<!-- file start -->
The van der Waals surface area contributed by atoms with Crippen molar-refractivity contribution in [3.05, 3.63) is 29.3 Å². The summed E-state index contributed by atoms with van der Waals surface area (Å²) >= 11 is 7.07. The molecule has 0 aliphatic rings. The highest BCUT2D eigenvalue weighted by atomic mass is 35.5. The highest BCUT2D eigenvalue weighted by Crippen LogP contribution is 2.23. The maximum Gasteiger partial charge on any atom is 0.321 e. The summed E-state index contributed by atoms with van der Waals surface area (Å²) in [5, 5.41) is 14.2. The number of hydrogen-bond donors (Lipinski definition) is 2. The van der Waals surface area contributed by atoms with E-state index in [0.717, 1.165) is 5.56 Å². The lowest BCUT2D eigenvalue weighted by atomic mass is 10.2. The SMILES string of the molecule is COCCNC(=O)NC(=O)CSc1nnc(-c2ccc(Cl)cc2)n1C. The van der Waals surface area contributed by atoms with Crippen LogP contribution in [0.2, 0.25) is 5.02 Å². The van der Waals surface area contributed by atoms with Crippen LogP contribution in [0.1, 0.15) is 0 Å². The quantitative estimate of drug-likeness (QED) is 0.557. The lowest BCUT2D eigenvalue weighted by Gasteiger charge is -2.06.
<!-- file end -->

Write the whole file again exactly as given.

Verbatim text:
The van der Waals surface area contributed by atoms with Crippen molar-refractivity contribution in [3.05, 3.63) is 29.3 Å². The summed E-state index contributed by atoms with van der Waals surface area (Å²) >= 11 is 7.07. The molecule has 0 aliphatic rings. The highest BCUT2D eigenvalue weighted by atomic mass is 35.5. The highest BCUT2D eigenvalue weighted by Crippen LogP contribution is 2.23. The maximum Gasteiger partial charge on any atom is 0.321 e. The summed E-state index contributed by atoms with van der Waals surface area (Å²) in [5, 5.41) is 14.2. The number of hydrogen-bond donors (Lipinski definition) is 2. The van der Waals surface area contributed by atoms with E-state index in [0.717, 1.165) is 5.56 Å². The lowest BCUT2D eigenvalue weighted by atomic mass is 10.2. The SMILES string of the molecule is COCCNC(=O)NC(=O)CSc1nnc(-c2ccc(Cl)cc2)n1C. The van der Waals surface area contributed by atoms with Crippen LogP contribution in [0.2, 0.25) is 5.02 Å². The van der Waals surface area contributed by atoms with Crippen LogP contribution in [0.1, 0.15) is 0 Å². The quantitative estimate of drug-likeness (QED) is 0.557. The lowest BCUT2D eigenvalue weighted by Gasteiger charge is -2.06.